I also learned that words aren’t sacrosanct. That is, my world wouldn’t come to an end if people altered words of mine. I realized everyone can be edited. First and foremost, we can edit ourselves. I learned to write more rapidly and to allow the natural rhythms of thought to percolate unfettered onto the page, and then to come back and edit myself. Those lessons come from journalism.

8. Would you consider self-editing one of the most important skills for writers?

Certainly, it is for me. Unless you’re born Mozart, your first drafts will be sloppy. Mine certainly are, so I have to rewrite my work and work it into shape. Editing is fundamental to progressing through the drafts of a novel.

9. How many drafts?

In a novel, I easily work through ten drafts.

10. Now, back to the family, your brother, Dan Hill, is a singer-songwriter.[9] Has this relationship influenced professional work at all?

First, it influenced me as a person, which influenced professional work in every imaginable way. He is (and was) totally passionate with art. He lived for it. It was exciting to see my brother as an artist doing his thing.

I could see the personal fulfillment for him. It normalized the possibility of achievement in the arts. The idea of going for it, pursuing the dream, and believing in its achievability. His most important influence: being there, seeing him, and showing the possibility for me too.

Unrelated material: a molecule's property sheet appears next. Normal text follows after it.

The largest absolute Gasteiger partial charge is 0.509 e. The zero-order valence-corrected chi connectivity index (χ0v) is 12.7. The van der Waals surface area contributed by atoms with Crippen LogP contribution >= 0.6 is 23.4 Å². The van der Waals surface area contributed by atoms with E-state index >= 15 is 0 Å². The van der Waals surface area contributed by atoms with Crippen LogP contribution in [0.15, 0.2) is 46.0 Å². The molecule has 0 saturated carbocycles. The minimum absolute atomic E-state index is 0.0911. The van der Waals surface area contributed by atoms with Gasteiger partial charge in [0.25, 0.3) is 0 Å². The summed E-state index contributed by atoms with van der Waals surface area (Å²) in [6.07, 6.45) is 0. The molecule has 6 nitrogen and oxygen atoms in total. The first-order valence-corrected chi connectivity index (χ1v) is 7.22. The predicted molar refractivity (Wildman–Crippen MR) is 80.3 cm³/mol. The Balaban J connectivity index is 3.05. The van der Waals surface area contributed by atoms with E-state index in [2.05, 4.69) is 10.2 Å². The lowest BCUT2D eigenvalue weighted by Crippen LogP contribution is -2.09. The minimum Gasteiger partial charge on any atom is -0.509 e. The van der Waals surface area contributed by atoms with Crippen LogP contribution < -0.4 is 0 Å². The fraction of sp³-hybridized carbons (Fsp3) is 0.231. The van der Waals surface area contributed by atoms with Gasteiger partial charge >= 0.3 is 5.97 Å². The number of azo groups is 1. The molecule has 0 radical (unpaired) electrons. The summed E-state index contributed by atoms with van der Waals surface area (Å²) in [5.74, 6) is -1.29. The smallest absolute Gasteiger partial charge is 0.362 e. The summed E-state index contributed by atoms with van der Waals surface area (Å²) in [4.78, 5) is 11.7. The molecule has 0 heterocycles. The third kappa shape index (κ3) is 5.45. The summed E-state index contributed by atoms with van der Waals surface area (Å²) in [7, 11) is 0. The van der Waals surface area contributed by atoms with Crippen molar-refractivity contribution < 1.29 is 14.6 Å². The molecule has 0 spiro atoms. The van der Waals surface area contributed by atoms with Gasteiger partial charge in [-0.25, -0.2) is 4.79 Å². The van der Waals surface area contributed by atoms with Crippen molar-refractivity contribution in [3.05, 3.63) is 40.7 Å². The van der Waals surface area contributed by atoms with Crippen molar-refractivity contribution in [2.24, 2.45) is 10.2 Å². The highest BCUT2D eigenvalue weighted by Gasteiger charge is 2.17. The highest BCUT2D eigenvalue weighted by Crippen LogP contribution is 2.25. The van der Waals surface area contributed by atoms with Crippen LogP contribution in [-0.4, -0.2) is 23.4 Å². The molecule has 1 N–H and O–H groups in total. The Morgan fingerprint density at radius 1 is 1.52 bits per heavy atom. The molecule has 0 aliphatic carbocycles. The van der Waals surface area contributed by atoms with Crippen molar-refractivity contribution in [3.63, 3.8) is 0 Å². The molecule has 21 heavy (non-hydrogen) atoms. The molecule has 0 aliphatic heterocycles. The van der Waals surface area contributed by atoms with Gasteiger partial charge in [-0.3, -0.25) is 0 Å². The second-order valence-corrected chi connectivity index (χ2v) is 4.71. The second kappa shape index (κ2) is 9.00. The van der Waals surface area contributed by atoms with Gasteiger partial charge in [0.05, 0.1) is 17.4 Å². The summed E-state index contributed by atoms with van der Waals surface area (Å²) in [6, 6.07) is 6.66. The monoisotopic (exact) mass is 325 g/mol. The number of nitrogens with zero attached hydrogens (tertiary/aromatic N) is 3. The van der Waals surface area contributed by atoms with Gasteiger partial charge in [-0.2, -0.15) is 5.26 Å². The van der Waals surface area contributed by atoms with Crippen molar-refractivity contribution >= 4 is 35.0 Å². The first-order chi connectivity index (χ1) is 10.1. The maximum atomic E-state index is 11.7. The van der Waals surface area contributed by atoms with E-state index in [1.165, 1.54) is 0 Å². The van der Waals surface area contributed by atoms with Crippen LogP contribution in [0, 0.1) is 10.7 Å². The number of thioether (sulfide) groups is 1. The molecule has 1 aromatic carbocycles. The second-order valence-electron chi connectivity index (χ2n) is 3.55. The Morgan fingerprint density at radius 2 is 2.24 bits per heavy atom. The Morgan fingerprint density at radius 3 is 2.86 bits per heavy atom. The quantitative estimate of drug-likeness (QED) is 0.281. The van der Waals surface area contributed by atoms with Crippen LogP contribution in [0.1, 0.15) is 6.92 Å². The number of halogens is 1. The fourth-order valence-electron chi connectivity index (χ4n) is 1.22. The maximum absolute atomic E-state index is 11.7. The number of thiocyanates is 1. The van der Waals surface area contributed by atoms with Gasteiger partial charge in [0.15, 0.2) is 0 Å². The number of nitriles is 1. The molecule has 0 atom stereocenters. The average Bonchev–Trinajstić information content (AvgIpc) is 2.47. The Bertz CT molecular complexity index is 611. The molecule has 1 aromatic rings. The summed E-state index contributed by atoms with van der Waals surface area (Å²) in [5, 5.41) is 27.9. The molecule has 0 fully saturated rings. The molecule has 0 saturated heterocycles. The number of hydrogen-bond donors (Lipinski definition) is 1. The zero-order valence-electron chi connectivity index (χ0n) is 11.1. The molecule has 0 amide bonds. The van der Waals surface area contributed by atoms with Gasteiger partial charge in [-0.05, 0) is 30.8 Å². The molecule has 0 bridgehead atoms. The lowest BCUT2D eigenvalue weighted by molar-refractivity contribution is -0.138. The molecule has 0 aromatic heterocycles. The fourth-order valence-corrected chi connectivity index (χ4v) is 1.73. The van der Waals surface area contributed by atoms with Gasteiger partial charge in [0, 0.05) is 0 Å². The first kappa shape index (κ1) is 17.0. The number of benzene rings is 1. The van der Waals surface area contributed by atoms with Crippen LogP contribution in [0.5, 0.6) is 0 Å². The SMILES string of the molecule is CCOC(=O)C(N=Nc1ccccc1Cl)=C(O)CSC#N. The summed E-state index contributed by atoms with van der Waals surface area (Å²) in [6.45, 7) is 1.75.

11. Any recommended songs by him for listening pleasure? Songs that you enjoy by your brother.

I love the song Hold On.[10] It came out in the 70s.

12. Your late sister, Karen, suffered from bipolar disorder. She went to a restaurant, choked, lost consciousness, and died in the hospital 5 days later. How did this life battle with mental illness and then the death affect you?

It affected me in all the imaginable ways. It took my sister from me. I lost one of the people that I most love in the world. It was a visceral, immediate, loss. Many will face it. It is hard to lose a loved one unexpectedly far before their time. It affected me by taking someone from me that I love very deeply.

13. For those that might read this in the future with family members suffering from mental illness, any advice for coping with the emotional pain that might coincide with it?

My advice: don’t be alone. It is tremendous work emotionally, intellectually, and financially to help somebody who suffers from mental illness. It is alienating if you have to do that alone. If you have a community of people to come and work together in supporting the ill person, it can help.

If you are alone, it can be brutally alienating, lonely, and crushing. However, if you have institutions, nurses, social workers, psychiatrists, friends, family members and neighbours involved with the ill person, everyone can help in their respective ways. It can become less overwhelming. That’s one of the most important things: to build a network. If you are helping an ill person, you will need help too.

14. She wrote a book entitled Café Babanussa (2016) and an essay inside called On Being Crazy.[11]You have read these.